AARP is helping people protect themselves from scams with its Fraud Watch Network.
According to AARP, scammers like to use gift cards because they’re readily available and basically untraceable. Other popular scams include social security scams, IRS imposter fraud and romance scams.
Signs to watch for
- You’re directed to buy one or more gift cards — often referred to as “electronic vouchers” — as a quick means of making payment.
- You’re told to share the numbers on the back of the gift cards, by reading them off or sending a picture.
- The request comes from someone you wouldn’t expect to ask for money this way:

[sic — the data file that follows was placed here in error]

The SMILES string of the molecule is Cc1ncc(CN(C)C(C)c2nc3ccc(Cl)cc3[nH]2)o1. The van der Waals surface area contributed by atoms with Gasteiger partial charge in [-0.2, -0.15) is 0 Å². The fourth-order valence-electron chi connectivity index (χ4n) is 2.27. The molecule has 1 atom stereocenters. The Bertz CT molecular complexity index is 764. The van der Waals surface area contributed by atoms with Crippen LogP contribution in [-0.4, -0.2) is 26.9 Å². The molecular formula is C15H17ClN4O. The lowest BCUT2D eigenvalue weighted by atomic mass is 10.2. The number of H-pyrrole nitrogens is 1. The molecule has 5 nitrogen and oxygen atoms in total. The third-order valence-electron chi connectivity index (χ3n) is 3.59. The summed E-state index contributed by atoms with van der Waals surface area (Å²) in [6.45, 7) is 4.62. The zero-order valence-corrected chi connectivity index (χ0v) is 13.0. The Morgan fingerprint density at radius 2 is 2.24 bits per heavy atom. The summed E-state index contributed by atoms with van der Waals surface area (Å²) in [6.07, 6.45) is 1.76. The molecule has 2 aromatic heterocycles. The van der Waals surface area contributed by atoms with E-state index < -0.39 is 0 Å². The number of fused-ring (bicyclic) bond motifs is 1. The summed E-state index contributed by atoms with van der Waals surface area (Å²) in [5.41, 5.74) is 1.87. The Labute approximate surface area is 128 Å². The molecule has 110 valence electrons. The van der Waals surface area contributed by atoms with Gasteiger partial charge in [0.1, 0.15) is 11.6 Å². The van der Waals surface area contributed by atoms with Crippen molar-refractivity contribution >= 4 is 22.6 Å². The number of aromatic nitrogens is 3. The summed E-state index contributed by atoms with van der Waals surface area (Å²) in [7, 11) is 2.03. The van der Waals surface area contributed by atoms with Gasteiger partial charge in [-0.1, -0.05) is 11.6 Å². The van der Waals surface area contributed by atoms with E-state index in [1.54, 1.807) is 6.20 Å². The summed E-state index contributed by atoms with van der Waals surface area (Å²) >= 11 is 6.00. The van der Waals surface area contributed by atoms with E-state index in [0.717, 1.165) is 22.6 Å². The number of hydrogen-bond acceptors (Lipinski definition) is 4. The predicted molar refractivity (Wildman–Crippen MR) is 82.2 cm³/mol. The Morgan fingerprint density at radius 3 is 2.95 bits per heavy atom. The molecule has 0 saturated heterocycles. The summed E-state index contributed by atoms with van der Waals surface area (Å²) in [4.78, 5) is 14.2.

- A Social Security agent warning of a problem with your account
- A utility company warning of an imminent shutoff
- A lottery company promising a big prize — once you pay some fees upfront
- A grandchild needing bail or facing another financial emergency.
How to report a scam
Option 1: Report your encounter to the AARP Fraud Watch Network Helpline at 877-908-3360. You’ll be able to speak to a fraud specialist and data from the Helpline will be shared with the Federal Trade Commission and used to identify trends and build cases against criminals.
Option 2: Report your encounter on the AARP Scam-Tracking Map. Your report will help warn others in your area.
Click here for more information from AARP on scams.